“What must I do?”

Per Aria’s direction, she took seeds from her grove and brought them before the children held in a single tent.

She handed them out, each in turn, oak and ash, elder and alder, hazel and yew.

“Clutch these close, for you very well may fall tonight. If you ask the Goddess Aria, she will save your soul from Abyss and give you another life, a better one, one you deserved to live.”

And each child did as they were told.

She led them from the tent, but the village gave chase, and shot each child down, one by one, until only the elder remained.

Traitor, they called her, and eagerly did they burn her in the children’s place.

Aria came down to the ashes where her soul lay, and let her speak.

“Why am I not a tree, your Grace?”

“The trees have nothing more to teach you; it would seem.”

“What did you think of my life, great one?”

Aria contemplated the remnants of an old soul. “Well-lived. If you ask me for eternal peace, for true death, I will grant it.”

“But I have yet to serve you to my fullest extent.” The elder was firm. “I know I can be better.”

No.” The Goddess was final. “You will be better. I will make it so. You have cleansed yourself of all past sins, and now, clean at last, you will rise.”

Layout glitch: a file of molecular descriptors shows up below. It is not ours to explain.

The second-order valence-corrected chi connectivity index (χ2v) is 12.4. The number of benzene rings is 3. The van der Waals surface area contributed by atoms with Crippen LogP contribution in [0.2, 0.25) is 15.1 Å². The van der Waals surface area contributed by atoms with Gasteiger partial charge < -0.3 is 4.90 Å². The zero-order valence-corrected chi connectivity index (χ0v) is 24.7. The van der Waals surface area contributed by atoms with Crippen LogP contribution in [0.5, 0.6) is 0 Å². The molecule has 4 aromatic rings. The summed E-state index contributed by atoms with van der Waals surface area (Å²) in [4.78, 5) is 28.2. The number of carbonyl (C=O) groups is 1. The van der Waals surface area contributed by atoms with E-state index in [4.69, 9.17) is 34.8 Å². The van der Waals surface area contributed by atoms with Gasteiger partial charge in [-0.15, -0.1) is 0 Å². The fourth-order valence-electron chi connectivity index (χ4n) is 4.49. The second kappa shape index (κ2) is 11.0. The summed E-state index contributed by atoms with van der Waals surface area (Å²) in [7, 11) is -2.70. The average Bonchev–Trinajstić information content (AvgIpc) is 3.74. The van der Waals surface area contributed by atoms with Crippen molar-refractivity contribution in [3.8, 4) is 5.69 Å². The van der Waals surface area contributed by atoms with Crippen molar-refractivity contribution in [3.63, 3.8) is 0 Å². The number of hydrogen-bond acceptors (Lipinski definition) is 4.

She drew the long suffered, mortal soul within herself, and spoke, “from me, you are reborn, my child. Forever changed. I give you endless youth, life aplenty, and the wisdom to use it well. Do you accept this reward from the penance you have so long suffered?”

“I do, in this life and—” the woman took a new breath in a new form, and at that moment, the memory of all her lives returned to her, filled her until she overflowed with the wisdom gained from endless suffering, and endless failure.

“Let your past guide you from this moment until your last.”

Even with such knowledge, the woman would still aim to learn. “Will you still guide me, Mother?”

“Always, My child. In this life, just as in all the lives that have come before.”

Aria gently took her hand, and the Mother rose from the ashes of the Elder, eager to teach and to be taught, to live and to give life, to guide and be guided by the AllMother beside and above, in this life that had just begun and all the lives that could come.